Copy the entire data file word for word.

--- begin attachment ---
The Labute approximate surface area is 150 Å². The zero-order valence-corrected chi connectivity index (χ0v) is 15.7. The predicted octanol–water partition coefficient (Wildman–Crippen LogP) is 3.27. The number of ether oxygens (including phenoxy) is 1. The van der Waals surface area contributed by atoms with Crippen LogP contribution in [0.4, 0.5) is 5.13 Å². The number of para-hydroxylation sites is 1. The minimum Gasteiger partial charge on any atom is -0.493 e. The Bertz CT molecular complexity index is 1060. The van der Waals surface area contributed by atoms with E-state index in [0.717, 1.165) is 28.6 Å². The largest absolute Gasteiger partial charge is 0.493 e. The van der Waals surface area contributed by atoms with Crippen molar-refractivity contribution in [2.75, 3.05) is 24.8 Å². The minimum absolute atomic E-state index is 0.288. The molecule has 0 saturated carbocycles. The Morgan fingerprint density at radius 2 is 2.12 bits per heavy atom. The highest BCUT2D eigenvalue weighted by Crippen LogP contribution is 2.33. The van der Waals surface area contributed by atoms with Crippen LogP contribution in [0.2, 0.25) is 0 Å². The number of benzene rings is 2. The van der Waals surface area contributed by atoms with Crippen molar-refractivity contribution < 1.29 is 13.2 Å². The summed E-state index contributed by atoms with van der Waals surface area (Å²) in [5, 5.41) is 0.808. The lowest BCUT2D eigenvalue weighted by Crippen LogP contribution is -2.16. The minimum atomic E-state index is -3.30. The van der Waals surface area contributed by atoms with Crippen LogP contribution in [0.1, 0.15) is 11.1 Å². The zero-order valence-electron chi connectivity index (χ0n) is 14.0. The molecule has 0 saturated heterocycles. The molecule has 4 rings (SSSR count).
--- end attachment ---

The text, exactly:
The Labute approximate surface area is 150 Å². The zero-order valence-corrected chi connectivity index (χ0v) is 15.7. The predicted octanol–water partition coefficient (Wildman–Crippen LogP) is 3.27. The number of ether oxygens (including phenoxy) is 1. The van der Waals surface area contributed by atoms with Crippen LogP contribution in [0.4, 0.5) is 5.13 Å². The number of para-hydroxylation sites is 1. The minimum Gasteiger partial charge on any atom is -0.493 e. The Bertz CT molecular complexity index is 1060. The van der Waals surface area contributed by atoms with E-state index in [0.717, 1.165) is 28.6 Å². The largest absolute Gasteiger partial charge is 0.493 e. The van der Waals surface area contributed by atoms with Crippen molar-refractivity contribution in [2.75, 3.05) is 24.8 Å². The minimum absolute atomic E-state index is 0.288. The molecule has 0 saturated carbocycles. The Morgan fingerprint density at radius 2 is 2.12 bits per heavy atom. The highest BCUT2D eigenvalue weighted by Crippen LogP contribution is 2.33. The van der Waals surface area contributed by atoms with Crippen LogP contribution in [0.2, 0.25) is 0 Å². The number of benzene rings is 2. The van der Waals surface area contributed by atoms with Crippen molar-refractivity contribution < 1.29 is 13.2 Å². The summed E-state index contributed by atoms with van der Waals surface area (Å²) in [5, 5.41) is 0.808. The lowest BCUT2D eigenvalue weighted by Crippen LogP contribution is -2.16. The minimum atomic E-state index is -3.30. The van der Waals surface area contributed by atoms with Crippen LogP contribution in [0.1, 0.15) is 11.1 Å². The zero-order valence-electron chi connectivity index (χ0n) is 14.0. The molecule has 0 saturated heterocycles. The molecule has 4 rings (SSSR count).